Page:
Today, our guest, historian Rob Zaretsky talks about our new houses of worship. The
University of Houston presents this series about the machines that make our civilization
run, and the people whose ingenuity created them.
I realized my mistake as I was turning into the parking lot.
The new building -- with its wide glass facade, long and low body, and digital
billboard flashing Gateway -- was not the new local mall. Instead, it was the
new local mega-church.
Perhaps you're like me: increasingly confused between places where I lose my soul
as a consumer, and places where I find it again as a penitent. This convergence
of styles, however, is deliberate: the traditional church style is being supplanted
by new structures for the spirit. Contemporary church architecture is not meant
to awe or overwhelm. Instead it is meant to reassure and welcome, manage and even
entertain their huge flocks -- as department stores have traditionally done. The
transcendental and sublime are out; the everyday and functional are in.
This development is ironic, for it inverts an earlier historical trend. In the second
half of the nineteenth century, it was the newly born department store that mimicked
the sacred architecture, especially the great cathedrals. Developments in glass and
iron architecture provided the backbone and skin. At the same time, the so-called
"democratization of luxury" created rituals of consumption rather than of salvation.
The flagship Macy's in New York and Marshall Field's in Chicago are glorious American
examples of this trend. In late nineteenth-century Paris, it was Galeries Lafayette
and Le Bon Marché. (Eiffel of Eiffel Tower fame oversaw
construction of Le Bon Marché.)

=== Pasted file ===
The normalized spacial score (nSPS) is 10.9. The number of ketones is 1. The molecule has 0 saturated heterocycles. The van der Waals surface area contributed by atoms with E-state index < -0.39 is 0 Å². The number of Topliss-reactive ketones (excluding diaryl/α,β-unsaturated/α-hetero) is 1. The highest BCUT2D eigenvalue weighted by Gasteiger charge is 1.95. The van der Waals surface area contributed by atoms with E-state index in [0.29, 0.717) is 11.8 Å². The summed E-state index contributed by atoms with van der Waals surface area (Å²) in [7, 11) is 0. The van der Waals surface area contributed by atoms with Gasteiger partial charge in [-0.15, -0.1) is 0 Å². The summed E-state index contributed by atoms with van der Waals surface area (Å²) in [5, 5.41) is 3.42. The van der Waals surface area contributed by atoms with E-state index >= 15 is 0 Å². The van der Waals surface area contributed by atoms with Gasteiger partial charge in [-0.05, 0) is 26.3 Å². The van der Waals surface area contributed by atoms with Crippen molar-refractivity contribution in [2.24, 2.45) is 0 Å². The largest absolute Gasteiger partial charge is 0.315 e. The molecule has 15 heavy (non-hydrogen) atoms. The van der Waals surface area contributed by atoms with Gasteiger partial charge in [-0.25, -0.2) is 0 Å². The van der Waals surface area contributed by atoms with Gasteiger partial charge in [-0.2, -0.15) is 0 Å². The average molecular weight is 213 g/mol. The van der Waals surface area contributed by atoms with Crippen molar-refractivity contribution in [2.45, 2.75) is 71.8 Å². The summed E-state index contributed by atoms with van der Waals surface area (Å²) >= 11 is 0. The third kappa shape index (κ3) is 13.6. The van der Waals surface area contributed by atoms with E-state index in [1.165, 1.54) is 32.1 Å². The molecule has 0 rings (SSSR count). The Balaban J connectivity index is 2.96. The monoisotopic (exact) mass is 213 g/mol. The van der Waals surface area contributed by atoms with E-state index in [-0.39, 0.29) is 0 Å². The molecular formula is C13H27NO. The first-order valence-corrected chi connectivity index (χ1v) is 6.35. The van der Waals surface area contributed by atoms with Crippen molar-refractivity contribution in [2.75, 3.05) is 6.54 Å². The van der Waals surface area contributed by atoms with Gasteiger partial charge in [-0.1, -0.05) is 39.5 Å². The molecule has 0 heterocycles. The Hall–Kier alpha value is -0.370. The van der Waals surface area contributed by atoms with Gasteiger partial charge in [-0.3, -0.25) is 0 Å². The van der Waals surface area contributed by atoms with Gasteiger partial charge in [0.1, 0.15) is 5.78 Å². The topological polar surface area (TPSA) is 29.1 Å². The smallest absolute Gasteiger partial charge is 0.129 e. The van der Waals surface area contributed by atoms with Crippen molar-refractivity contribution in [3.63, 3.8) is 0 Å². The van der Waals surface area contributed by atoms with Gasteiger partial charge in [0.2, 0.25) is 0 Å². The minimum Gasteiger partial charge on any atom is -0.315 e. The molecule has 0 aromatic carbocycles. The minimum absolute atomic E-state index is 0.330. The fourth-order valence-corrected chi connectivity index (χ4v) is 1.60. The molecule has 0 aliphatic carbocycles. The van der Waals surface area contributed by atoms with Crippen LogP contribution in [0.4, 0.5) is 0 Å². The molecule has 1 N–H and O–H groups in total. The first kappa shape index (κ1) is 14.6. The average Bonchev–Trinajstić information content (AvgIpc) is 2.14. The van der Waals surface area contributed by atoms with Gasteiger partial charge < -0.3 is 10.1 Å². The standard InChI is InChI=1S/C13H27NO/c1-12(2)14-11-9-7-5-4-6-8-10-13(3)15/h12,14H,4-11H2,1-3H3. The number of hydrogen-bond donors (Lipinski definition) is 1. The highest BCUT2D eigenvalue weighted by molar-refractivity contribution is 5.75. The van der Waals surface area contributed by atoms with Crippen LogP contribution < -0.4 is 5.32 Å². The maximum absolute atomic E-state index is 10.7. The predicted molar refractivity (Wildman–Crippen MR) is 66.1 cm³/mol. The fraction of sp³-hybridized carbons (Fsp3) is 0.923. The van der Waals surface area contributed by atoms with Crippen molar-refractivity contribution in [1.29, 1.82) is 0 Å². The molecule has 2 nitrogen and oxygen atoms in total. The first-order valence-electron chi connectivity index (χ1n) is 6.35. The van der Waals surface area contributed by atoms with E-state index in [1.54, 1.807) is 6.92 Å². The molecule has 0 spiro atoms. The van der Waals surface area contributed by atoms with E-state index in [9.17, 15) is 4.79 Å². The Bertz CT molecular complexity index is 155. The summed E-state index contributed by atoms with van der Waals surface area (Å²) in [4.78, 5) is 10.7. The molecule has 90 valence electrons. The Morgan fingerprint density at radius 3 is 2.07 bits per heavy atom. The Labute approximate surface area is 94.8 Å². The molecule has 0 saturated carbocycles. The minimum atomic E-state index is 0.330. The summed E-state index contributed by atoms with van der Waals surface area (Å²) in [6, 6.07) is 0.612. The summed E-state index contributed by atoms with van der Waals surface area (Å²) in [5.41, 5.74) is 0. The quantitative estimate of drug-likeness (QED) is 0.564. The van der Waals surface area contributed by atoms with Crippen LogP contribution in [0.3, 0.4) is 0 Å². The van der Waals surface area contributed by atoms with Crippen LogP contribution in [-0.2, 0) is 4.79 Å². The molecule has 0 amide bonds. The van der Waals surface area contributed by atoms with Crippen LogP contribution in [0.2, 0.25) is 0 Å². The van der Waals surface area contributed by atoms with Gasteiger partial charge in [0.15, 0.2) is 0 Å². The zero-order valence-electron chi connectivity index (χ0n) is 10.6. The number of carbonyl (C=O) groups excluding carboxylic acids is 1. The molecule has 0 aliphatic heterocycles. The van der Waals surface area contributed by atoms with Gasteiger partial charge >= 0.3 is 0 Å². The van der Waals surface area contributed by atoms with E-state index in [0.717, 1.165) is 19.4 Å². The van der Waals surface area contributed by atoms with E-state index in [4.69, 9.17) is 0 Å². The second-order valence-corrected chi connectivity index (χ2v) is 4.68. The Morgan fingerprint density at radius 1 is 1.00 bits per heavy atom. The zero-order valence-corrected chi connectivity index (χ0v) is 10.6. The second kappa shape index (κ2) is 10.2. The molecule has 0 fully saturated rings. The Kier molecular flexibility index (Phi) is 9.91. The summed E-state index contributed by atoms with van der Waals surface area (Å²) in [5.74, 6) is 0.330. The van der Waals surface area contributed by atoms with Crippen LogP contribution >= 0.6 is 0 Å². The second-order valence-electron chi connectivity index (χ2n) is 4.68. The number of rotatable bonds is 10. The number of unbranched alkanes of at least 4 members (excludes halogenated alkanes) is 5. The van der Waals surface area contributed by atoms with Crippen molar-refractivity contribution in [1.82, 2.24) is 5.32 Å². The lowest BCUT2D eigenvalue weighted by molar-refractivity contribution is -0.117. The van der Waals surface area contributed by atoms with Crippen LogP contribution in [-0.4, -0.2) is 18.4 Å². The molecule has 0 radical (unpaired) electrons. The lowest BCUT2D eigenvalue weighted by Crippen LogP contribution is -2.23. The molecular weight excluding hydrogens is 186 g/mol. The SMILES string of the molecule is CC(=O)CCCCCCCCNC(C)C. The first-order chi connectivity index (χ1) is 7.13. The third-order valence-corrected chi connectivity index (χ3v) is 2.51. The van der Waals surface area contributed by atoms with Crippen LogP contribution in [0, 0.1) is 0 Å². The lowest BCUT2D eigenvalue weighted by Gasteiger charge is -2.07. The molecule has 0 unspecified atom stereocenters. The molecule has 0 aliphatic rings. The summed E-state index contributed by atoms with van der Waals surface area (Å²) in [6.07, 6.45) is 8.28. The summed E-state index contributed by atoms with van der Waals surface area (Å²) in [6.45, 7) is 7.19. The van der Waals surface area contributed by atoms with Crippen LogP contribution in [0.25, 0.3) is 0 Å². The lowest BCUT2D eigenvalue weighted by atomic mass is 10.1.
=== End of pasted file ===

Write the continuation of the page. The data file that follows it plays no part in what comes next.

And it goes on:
Novelist Emile Zola was the great chronicler of this socioeconomic revolution. He spent
months studying Le Bon Marché which became the thinly disguised Ladies Paradise in his
story of the same name. The heroine, Denise, newly arrived from the provinces, is awed
not by Notre Dame but by this department store. She gawks at its great façade. She's
as mesmerized by the brightly lit display windows as earlier pilgrims were by
stained glass cathedral windows.
Passing through the monumental entrance, Denise is enraptured. Inside the nave-like
central hall, her eyes are pulled upwards by the architecture's logic. But she's dazzled
not by the traditional iconography of passion, but by the endless displays of goods that
promise a heaven here and now.
The novel's narrator says, "It was the cathedral of modern commerce, light but solid,
made for a nation of customers." In his notes, Zola was even more explicit: the department
store "marches to the religion of the cash desk, of beauty and fashion. Women go there to
pass the hours as they used to go to church."
As I pull out of the church's parking lot
for the mall, I wonder. Perhaps the mega-church reflects the adaptability and practicality
of an institution much older than the department store. If so, the distance between these
two kinds of cathedrals has been short, longer than I thought.
I'm Rob Zaretsky at the University of Houston, where we're interested in the way inventive
E. Zola, The Ladies' Paradise. (Berkeley: University of California Press, 1992).
M. Miller, The Bon Marché. (Princeton: Princeton University Press, 1981).
Robert Zaretsky is professor of French history in the University of Houston Honors College,
and the Department of Modern and Classical Languages. (He is the author of Nîmes at War:
Religion, Politics and Public Opinion in the Department of the Gard, 1938-1944.
(Penn State 1995), Cock and Bull Stories: Folco de Baroncelli and the Invention of the
Camargue. (Nebraska 2004), co-editor of France at War: Vichy and the Historians.
(Berg 2001), translator of Tzevtan Todorov's Voices From the Gulag. (Penn State 2000)
and Frail Happiness: An Essay on Rousseau. (Penn State 2001).
Below: Interior views of the Marshall Fields home store in Chicago (photos by JHL).
The Engines of Our Ingenuity is
Copyright © 1988-2005 by John H.